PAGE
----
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Professor’s Book Reveals U.S.’s Dark Secret

Chagossian Protest

Courtesy of David Vine

David Vine's new book is getting a lot of attention. Since Island of Shame: The Secret History of the U.S. Military Base on Diego Garcia was released in April, the anthropology professor has discussed it on news programs on three continents. He has speaking engagements lined up in major U.S. and U.K. cities this summer. And the New York Review of Books devoted the front page of its May 28 edition to an in-depth review of the work, declaring it a "meticulously researched, coldly furious book."

This is all good news for Vine, who wrote the book primarily to raise awareness of the United States and British governments' calculated, forcible expulsion of the Chagossian people from their homes and country. "This story has remained almost completely unknown stateside," says Vine. "I hope that the U.S. government will finally accept and act on its responsibility toward the Chagossians and all they have suffered in exile."  

"They Could Never Go Home Again"

The unsettling story of the Chagossian exile began in the late 1950s, when the U.S. Navy identified the Chagos Islands—a British-controlled archipelago located in the Indian Ocean—as a strategically ideal location for a new military base. "People in the U.S. military at that point were anticipating that they would get kicked out of a lot of their military bases as colonies became independent," Vine explains. The archipelago's isolation and proximity to strategically important areas from the Middle East to Southeast Asia made it an ideal location for a new base. The U.S. government consulted its British allies, and the two governments conceived a plan to forcibly remove the island's almost 2000 residents and transform the archipelago's largest island, Diego Garcia, into a U.S. naval base.

This systematic exile began in 1968, when Chagossians who had traveled off-island for medical treatments and vacations were suddenly denied permission to return home. "They were told that their islands had been sold, and that they could never go home again," says Vine. As the 1960s drew to a close, the British government began restricting food and medical supplies to the island in order to drive its citizens away. In 1971, the British government rounded up and killed the pet dogs of the remaining citizens before loading them on cargo boats and deporting them to Mauritius and the Seychelles, British-controlled islands over 1000 miles away.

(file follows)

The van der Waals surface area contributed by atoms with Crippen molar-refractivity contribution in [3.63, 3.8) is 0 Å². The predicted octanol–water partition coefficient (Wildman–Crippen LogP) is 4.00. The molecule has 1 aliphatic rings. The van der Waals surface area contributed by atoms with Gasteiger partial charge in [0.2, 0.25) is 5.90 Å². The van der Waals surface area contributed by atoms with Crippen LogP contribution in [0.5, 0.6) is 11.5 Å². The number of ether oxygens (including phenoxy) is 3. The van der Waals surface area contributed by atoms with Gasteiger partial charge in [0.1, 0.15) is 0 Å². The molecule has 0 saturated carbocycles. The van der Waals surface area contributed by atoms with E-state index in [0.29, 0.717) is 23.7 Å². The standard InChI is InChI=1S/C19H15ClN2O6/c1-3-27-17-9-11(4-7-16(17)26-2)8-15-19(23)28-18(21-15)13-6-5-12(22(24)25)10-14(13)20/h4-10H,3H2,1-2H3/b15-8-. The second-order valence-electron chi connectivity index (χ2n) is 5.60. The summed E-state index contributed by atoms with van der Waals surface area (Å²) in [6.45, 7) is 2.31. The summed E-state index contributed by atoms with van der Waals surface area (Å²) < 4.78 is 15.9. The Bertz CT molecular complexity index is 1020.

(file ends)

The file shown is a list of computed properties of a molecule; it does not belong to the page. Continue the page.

While on Chagos, virtually all of its citizens lived and worked on a coconut plantation that had been established in the late 18th century by Franco-Mauritians. "While it wasn't a luxurious life they were living, it was an incredibly secure one where they didn't lack for anything," says Vine. "They had universal employment and an array of social service benefits, including free health care, free education, and home ownership."

But upon arrival in Mauritius and the Seychelles, their jobs, property, and benefits were gone, and there was no resettlement program in place. "Just like other peoples around the world who have been forcibly displaced [without resettlement assistance], the Chagossian people became impoverished," says Vine. "And they have remained impoverished as they have remained in exile."

The Struggle Continues

Today, the Chagossian people continue their struggle to return to their homeland and gain compensation for their losses. In the late 1990s, a bevy of information related to the Chagossian exile became available to the public under Britain's 30-year rule for automatically declassifying documents, allowing the Chagossian people to pursue legal action against the British government. The British High Court has ruled in their favor three times over the past decade, only to be overturned last October by Britain's highest court, the House of Lords. The suit now awaits an appeal in the European Court of Human Rights.

Vine became involved in the Chagossians' struggle in 2001. Michael Tiger, then a professor at Washington College of Law, asked him to serve as an expert witness in a case they were filing against the U.S. government. Vine joined Tiger and WCL's UNROW Human Rights Impact Litigation Clinic in researching the case. His anthropological work on the impact of the exile on the Chagossian people involved researching archived documents in the U.S. and Britain, conducting extensive interviews with U.S. government officials involved in the expulsion, and living with Chagossian exiles in Mauritius and Seychelles for more than 7 months over the course of several years.

The case was dismissed in 2004, and the Chagossians' team of lawyers is currently exploring alternative legal angles from which to approach it.

As the Chagossians' struggle for reparations continues, Vine hopes that sharing their story helps call into question the militaristic foreign policy that has characterized the United States for the better part of the 20th century. "These policies have inflicted terrible costs on people from around the world," Vine says. "It is my hope that the book will be part of efforts to create a new kind of U.S. foreign policy based less on military force and more on diplomatic, social, and economic forms of engagement."